Landscapes and Love Stories
In conversation with Michael Church, Lang Lang and Zubin Mehta talk about Chopin and the pianist's first album devoted to his music.
MC: What prompted you to make this new recording of the Chopin concertos?
LL: I'm always trying to reach young audiences, and Chopin is the perfect composer for that. His music is so universal that even people who don't usually like classical music like Chopin. What they respond to is his Romantic and noble personality. If you play him too Romantically, the work becomes a pop song - Classicism saves you from that. He represents the perfect balance, as does, in a different way, his idol Mozart. But I find Chopin very difficult to talk about. Chopin is all about feelings, about instinct. And about quick reactions to what has just been expressed musically - you need to think like an improviser.
What was the first Chopin piece you played?
His waltz in D flat major - when I was five. Then I played the "Black Key" Etude at seven, then more waltzes and rondos, and went on to the Ballades, and played all the Etudes when I was 13.
How have you worked on these concertos?
I've lived with them so many years, they are in my fibre. The F minor was the first piano concerto I ever played, when I was 13 and playing with the Moscow Philharmonic in the final of the Tchaikovsky Young Musicians' Competition. I chose it as my competition piece because I loved it so much. It has always meant a lot to me, though at 13 I was too young to understand the pathos of Chopin's love for that girl, which she didn't return. My father told me not to think about the emotional situation, just to think about a beautiful landscape - and about missing my mother! That worked very well: I won the competition.
How do you work on pieces in general?
I always need to find a character - to define its quality and uniqueness. And since the E Minor Concerto is like a love story, I let my imagination go, and think about lovers. Or I feel I am walking with someone in a garden. It all feels very close to nature.
Are there any moments in that concerto you particularly like?
My little solo near the beginning of the second movement. It's as though you are on a boat just pushing off from the shore. And when the orchestra comes in, you see a girl. It's so vivid to me.
I love that obliquely descending pattern, about nine and a half minutes in.
That's as though you have fallen asleep to the sound of bells. Sometimes bells wake you up, but not these - they send you ever deeper into the dream. But in the second movement of the Second Concerto the bells are intended to wake you up.
How do you see the difference between these concertos?
The F minor is like he's longing for someone, he still sounds shy, and the E minor, which feels so much more brilliant, is like he's already found her. And this difference is reflected in the dances that underline the two finales: the mazurka (in the F minor concerto) is graceful, but the krakowiak (in the E minor, which was written later) is open and wild. There is a progression here.
Is any pianist your ideal, in terms of performance?
Artur Rubinstein. Very natural, very passionate, and above all warm. And through Daniel Barenboim, with whom he performed, his wisdom on one particular problem has been passed down to me. The hardest thing with this music is to connect your rubatos to reflect the sonata form, and it's very easy, with frequent rubatos, to play slower and slower. Rubinstein showed Mr. Barenboim that you can make as many rubatos as you want with your right hand, provided your left hand stays regular, to which the rhythm of the right hand must always return. I found that extremely helpful.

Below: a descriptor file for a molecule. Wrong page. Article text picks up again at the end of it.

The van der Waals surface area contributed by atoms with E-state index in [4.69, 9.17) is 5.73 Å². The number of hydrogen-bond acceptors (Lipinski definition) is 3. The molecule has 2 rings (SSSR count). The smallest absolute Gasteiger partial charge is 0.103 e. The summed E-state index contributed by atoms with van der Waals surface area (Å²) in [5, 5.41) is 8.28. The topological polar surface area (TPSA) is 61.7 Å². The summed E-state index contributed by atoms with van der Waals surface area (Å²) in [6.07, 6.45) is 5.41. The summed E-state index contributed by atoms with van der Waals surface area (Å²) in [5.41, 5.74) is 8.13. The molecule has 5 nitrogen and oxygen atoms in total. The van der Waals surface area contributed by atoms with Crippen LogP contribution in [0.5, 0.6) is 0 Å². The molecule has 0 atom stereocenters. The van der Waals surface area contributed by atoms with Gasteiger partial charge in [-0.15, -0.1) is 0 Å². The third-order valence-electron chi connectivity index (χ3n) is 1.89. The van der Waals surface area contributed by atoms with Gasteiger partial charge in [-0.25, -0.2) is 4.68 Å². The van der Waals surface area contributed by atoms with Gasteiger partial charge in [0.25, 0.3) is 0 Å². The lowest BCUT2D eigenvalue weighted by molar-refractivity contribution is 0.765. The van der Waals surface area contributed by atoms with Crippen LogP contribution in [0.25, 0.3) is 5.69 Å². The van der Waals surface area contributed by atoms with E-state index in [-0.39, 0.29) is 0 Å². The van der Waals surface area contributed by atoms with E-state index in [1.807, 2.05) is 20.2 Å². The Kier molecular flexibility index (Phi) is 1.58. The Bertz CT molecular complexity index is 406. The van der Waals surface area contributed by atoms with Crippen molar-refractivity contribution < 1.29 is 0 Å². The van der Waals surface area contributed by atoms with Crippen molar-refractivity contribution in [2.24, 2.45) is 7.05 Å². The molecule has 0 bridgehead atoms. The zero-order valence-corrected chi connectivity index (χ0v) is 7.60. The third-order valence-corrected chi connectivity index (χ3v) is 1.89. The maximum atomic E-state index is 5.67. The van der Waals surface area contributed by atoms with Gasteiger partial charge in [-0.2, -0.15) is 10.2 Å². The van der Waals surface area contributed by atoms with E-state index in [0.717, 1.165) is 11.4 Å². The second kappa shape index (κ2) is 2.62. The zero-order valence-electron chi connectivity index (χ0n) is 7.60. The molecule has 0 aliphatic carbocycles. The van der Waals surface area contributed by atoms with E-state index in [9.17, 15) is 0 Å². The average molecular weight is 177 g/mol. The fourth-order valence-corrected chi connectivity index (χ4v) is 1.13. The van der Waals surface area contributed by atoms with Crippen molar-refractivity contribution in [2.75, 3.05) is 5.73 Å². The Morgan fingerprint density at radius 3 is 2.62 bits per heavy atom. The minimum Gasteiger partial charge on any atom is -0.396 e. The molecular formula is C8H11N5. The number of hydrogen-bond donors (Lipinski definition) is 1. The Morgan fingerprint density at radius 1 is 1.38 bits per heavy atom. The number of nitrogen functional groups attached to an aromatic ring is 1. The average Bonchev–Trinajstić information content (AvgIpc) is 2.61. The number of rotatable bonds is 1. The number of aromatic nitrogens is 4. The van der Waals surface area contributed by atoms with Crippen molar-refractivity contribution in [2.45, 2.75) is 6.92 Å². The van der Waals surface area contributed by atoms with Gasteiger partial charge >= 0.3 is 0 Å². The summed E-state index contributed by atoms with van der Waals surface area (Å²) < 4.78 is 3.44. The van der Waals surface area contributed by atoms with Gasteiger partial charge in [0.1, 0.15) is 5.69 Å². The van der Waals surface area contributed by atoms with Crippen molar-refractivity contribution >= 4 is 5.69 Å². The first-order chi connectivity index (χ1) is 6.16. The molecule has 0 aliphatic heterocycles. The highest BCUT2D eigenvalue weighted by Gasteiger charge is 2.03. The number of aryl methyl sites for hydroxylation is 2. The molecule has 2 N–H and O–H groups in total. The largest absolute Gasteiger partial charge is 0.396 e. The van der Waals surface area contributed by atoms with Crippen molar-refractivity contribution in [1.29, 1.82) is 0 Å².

What is the relationship between piano and orchestra in these works?
Much more clear-cut than in the Rachmaninov or Prokofiev concertos. Here the piano is the boss, it always leads. But it's in the third movements, it's hard to accompany the piano, to keep the rhythm and lightness, the pulse.
What do you hope you have achieved with these recordings?
We have great recordings already available, like Zimerman's for example, and those of Martha Argerich and Ivo Pogorelich and Murray Perahia. But everybody who records Chopin says they feel close to him, and I do too. These recordings are very personal to me, as other people's are personal to them. I wanted to reflect his warmth and excitement, and above all Chopin's poetry. But I also decided to do these recordings because I wanted to explore the possibilities of the cantabile technique.
Zubin Mehta, tell me about working with Lang Lang.
ZM: I have done so often, and what strikes me is his complete humility towards the work he's performing. He auditioned for me in the late 90s - he was a great friend of my son, who brought him to me when they were both studying in Philadelphia, and Lang Lang played me some Mozart.
Did you feel, as is sometimes said, that this was a quintessentially Chinese player?
Absolutely not, and I wouldn't know what that meant anyway. The first work we performed together was by Tchaikovsky, then we did some Bartók and Brahms, and I realized that he approaches everything in a very studious way - he wants to be correct, and to make the right sound, and sound is, of course, style. And the piano is part of his body. I once heard him practising all by himself in Los Angeles: he didn't know I was watching, but he played exactly the same way as he does in public, with the same movements and gestures. Those things are not for the stage - it's just the way music comes out of him. It's very physical.
CD 8: Chopin: The Piano Concertos
Frédéric Chopin (1810 - 1849)
Piano Concerto No.2 in F minor, Op.21
1. - 1. Maestoso - [14:23]
2. - 2. Larghetto - [9:42]
3. - 3. Allegro vivace - [8:51]
Piano Concerto No.1 in E minor, Op.11
4. - 1. Allegro maestoso - [20:05]
5. - 2. Romance (Larghetto) - [10:00]
6. - 3. Rondo (Vivace) - [10:07]
Lang Lang, Wiener Philharmoniker, Zubin Mehta